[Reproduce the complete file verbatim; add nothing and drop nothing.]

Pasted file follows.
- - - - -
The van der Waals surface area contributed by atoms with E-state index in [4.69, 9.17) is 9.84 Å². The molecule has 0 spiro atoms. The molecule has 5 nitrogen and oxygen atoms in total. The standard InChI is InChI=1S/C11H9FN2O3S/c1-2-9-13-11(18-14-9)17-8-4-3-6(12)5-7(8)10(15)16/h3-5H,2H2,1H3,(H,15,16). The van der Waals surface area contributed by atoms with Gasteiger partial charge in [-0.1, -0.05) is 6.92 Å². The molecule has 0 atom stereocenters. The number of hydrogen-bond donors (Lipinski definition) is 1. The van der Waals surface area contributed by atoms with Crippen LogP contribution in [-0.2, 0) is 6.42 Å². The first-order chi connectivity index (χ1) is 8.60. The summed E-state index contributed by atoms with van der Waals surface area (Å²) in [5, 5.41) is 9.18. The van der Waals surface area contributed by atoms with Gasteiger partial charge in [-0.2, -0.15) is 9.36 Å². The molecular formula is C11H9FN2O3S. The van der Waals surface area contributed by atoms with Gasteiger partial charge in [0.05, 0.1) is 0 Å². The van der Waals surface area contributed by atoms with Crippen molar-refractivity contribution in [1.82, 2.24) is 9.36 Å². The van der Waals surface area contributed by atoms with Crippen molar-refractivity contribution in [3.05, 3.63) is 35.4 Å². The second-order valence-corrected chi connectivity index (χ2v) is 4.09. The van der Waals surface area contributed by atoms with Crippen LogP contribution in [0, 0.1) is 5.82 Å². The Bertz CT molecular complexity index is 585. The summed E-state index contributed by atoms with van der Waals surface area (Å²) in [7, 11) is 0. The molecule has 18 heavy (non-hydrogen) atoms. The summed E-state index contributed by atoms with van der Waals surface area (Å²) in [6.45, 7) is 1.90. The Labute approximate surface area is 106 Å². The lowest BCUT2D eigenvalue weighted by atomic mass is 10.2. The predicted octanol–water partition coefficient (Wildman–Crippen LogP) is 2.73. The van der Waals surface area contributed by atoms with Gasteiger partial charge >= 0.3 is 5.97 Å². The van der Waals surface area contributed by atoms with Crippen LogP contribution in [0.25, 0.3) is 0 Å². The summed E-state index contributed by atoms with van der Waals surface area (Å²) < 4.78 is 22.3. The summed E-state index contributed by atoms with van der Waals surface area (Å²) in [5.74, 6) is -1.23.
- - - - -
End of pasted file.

The van der Waals surface area contributed by atoms with E-state index in [4.69, 9.17) is 9.84 Å². The molecule has 0 spiro atoms. The molecule has 5 nitrogen and oxygen atoms in total. The standard InChI is InChI=1S/C11H9FN2O3S/c1-2-9-13-11(18-14-9)17-8-4-3-6(12)5-7(8)10(15)16/h3-5H,2H2,1H3,(H,15,16). The van der Waals surface area contributed by atoms with Gasteiger partial charge in [-0.1, -0.05) is 6.92 Å². The molecule has 0 atom stereocenters. The number of hydrogen-bond donors (Lipinski definition) is 1. The van der Waals surface area contributed by atoms with Crippen LogP contribution in [-0.2, 0) is 6.42 Å². The first-order chi connectivity index (χ1) is 8.60. The summed E-state index contributed by atoms with van der Waals surface area (Å²) in [5, 5.41) is 9.18. The van der Waals surface area contributed by atoms with Gasteiger partial charge in [-0.2, -0.15) is 9.36 Å². The molecular formula is C11H9FN2O3S. The van der Waals surface area contributed by atoms with Gasteiger partial charge in [0.05, 0.1) is 0 Å². The van der Waals surface area contributed by atoms with Crippen molar-refractivity contribution in [1.82, 2.24) is 9.36 Å². The van der Waals surface area contributed by atoms with Crippen molar-refractivity contribution in [3.05, 3.63) is 35.4 Å². The second-order valence-corrected chi connectivity index (χ2v) is 4.09. The van der Waals surface area contributed by atoms with Crippen LogP contribution in [0, 0.1) is 5.82 Å². The Bertz CT molecular complexity index is 585. The summed E-state index contributed by atoms with van der Waals surface area (Å²) in [7, 11) is 0. The molecule has 18 heavy (non-hydrogen) atoms. The summed E-state index contributed by atoms with van der Waals surface area (Å²) in [6.45, 7) is 1.90. The Labute approximate surface area is 106 Å². The lowest BCUT2D eigenvalue weighted by atomic mass is 10.2. The predicted octanol–water partition coefficient (Wildman–Crippen LogP) is 2.73. The van der Waals surface area contributed by atoms with Gasteiger partial charge >= 0.3 is 5.97 Å². The van der Waals surface area contributed by atoms with Crippen LogP contribution in [0.25, 0.3) is 0 Å². The summed E-state index contributed by atoms with van der Waals surface area (Å²) < 4.78 is 22.3. The summed E-state index contributed by atoms with van der Waals surface area (Å²) in [5.74, 6) is -1.23.